6, Benazir Bhutto:
Benazir Bhutto was the Prime Minister of Pakistan from 1988 to 1990 and again from 1993 to 1996. She was the first woman to head a democratic government in a Muslim majority nation.
She was a student at Oxford when I was a regular visitor there in the 1970s. Despite her fast-paced lifestyle, she shared her father’s radical outlook and values, and took a strong stand against the Vietnam War.
In the 1970s, I was friendly with Brenda and Said Yasin, and I still recall how disturbed he was by the arrest of Zulfikar Ali Bhutto in 1977 and his subsequent judicial murder, as Benazir described it, in 1979. Later that year, I visited Pakistan twice, staying first in Karachi, in Bhutto heartland, and returning later to stay in Islamabad during Ramadan.
Benazir Bhutto took a brave decision to return to Pakistan in October 2007. Her political performance was not always as graceful as she was, and her husband was certainly not beyond reproach. But her return to Pakistan was a necessary step in galvanising the movement for the restoration of democracy.
The Mushareef regime was kept in power by the same people who justified the invasion of Iraq with the excuse of toppling Saddam Hussein – and that led directly to the death of 85,000 civilians. Not surprisingly, the Mushareef regime tried to shift the blame for her death in 2007, whether it was to al-Qaeda at one extreme, or – in a more absurd manner – to Benazir herself, because she was standing up in her car.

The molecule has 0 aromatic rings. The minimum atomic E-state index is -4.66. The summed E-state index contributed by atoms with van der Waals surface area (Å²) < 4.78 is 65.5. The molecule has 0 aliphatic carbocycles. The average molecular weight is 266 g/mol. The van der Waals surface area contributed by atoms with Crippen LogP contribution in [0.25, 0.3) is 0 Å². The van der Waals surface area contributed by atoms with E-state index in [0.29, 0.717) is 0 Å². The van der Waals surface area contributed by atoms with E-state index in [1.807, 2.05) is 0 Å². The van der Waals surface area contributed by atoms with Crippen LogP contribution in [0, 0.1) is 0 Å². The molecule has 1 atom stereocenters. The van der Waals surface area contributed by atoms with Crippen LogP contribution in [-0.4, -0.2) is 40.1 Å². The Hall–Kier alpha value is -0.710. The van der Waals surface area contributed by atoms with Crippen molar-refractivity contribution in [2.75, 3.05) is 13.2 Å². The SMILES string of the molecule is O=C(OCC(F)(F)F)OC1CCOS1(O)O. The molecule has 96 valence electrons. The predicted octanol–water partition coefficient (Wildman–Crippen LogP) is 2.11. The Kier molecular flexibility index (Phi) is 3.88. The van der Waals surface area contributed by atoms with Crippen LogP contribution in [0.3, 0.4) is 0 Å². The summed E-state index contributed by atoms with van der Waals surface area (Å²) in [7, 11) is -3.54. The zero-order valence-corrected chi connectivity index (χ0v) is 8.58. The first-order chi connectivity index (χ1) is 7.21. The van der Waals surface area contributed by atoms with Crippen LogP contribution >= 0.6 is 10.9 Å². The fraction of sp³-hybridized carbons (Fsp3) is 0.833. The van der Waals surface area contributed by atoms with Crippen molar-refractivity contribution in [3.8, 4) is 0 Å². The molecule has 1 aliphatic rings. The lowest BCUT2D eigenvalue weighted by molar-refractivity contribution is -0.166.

But, as her son quoted her, ‘Democracy is the best revenge.’
Sheba Sultan, from the Church of Pakistan, spoke at the USPG conference in High Leigh in 2015 of the varied lives of women in Pakistan, from tribal people with few resources and many restrictions, to the elite women who have lives of luxury but find cultural values also stop them from living life to the full.